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If speaking to a family member (who you haven't seen for a long time, say over the phone and you don't know who you're talking to), will dochirasama desu ka sound too polite, or is it okay to just say dare desu ka?

2 Answers 2

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Dochirasama desu ka (どちら様ですか)

Is too formal for a family setting. It would be used in extreme formal setting, such as buisness or talking to strangers.

Dare desu ka (誰ですか)

Works completely fine, but it you would like to be just a tad more formal Donata desu ka would be best.

I hope this helps! Please notify me if anything is unclear.

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I don't think a couple of decades are sufficient for family members to switch to more polite forms of speech. If you used to talk them in casual manner (as I do with my parents and brothers), you'll be using the similar tone. If you preferred more formal speech (as I do when talking to my grandparents & uncles), you'd continue being polite.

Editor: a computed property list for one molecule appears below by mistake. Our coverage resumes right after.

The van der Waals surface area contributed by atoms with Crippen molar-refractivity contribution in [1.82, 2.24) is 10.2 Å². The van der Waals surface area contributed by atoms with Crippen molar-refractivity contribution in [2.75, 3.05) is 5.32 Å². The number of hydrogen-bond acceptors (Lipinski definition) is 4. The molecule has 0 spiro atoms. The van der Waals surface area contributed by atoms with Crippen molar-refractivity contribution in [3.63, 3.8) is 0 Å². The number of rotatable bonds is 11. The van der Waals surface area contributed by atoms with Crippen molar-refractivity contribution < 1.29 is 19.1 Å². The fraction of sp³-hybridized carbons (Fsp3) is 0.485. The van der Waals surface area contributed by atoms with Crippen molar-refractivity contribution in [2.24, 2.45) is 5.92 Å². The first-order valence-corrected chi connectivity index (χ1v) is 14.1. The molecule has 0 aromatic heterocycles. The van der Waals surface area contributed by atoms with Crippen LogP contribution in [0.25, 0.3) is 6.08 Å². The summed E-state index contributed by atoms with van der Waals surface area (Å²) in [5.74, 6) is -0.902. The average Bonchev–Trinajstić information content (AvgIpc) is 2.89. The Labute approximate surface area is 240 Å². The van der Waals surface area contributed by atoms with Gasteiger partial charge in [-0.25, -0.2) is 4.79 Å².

Anyway, the situation in the question is puzzling. You know it's a family member but you don't know who exactly on the phone?

  • If you have no clue who is on the phone, "どちら様ですか" would just be fine. "どなたですか" is less formal but is appropriate. Example: you're getting a call from unfamiliar number, and the caller doesn't tell you who they are.
  • 誰ですか would probably sound too direct and inappropriate. If your relationship with the caller allows the use of this phrase, you might just as well ask "誰?".
  • If I were in the situation (I know it's someone I know but I don't know who), I would avoid direct questions. Because --- I don't know if it's language/culture-specific or universal --- asking "Who?" sounds like I'm being slightly alerted and cautious, and possibly offend the caller ("This guy seems to think I'm suspicious").
    • I'd rather mumble (「もしもし,えーっと…?」)and hope that they'll soon realise that I am yet to identify the caller, or more explicitly tell them so: "すみません,声だけでどなたか…(わからないのですが…)" (Sorry, with your voice only, I cannot [identify] who ..)

Not related to the situation in the question, but I'd more frequently use "お名前を伺ってもよいですか?" (Can I have your name?) rather than "どちら様ですか?" (Who am I talking to? / Who are you?) when I know what kind of phone call I'm receiving. Although not always so, "どちら様ですか" sounds like you aren't expecting the call at all and want to make sure they aren't calling the wrong number.

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